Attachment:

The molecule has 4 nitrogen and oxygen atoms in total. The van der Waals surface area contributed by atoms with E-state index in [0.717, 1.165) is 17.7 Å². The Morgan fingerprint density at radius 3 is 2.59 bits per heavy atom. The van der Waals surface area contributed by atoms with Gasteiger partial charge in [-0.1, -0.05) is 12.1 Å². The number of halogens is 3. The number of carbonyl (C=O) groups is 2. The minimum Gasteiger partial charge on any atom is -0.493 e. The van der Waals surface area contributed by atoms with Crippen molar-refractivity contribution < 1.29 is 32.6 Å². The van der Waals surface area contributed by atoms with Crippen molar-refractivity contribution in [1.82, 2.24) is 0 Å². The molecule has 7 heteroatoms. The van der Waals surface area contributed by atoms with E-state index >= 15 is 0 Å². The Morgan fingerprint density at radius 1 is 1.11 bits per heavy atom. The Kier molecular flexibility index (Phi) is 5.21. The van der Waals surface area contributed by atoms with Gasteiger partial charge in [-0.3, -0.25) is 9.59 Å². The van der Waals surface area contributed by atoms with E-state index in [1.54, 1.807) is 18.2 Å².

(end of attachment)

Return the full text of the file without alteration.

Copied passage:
The molecule has 4 nitrogen and oxygen atoms in total. The van der Waals surface area contributed by atoms with E-state index in [0.717, 1.165) is 17.7 Å². The Morgan fingerprint density at radius 3 is 2.59 bits per heavy atom. The van der Waals surface area contributed by atoms with Gasteiger partial charge in [-0.1, -0.05) is 12.1 Å². The number of halogens is 3. The number of carbonyl (C=O) groups is 2. The minimum Gasteiger partial charge on any atom is -0.493 e. The van der Waals surface area contributed by atoms with Crippen molar-refractivity contribution < 1.29 is 32.6 Å². The van der Waals surface area contributed by atoms with Crippen molar-refractivity contribution in [1.82, 2.24) is 0 Å². The molecule has 7 heteroatoms. The van der Waals surface area contributed by atoms with E-state index >= 15 is 0 Å². The Morgan fingerprint density at radius 1 is 1.11 bits per heavy atom. The Kier molecular flexibility index (Phi) is 5.21. The van der Waals surface area contributed by atoms with Gasteiger partial charge in [-0.3, -0.25) is 9.59 Å². The van der Waals surface area contributed by atoms with E-state index in [1.54, 1.807) is 18.2 Å².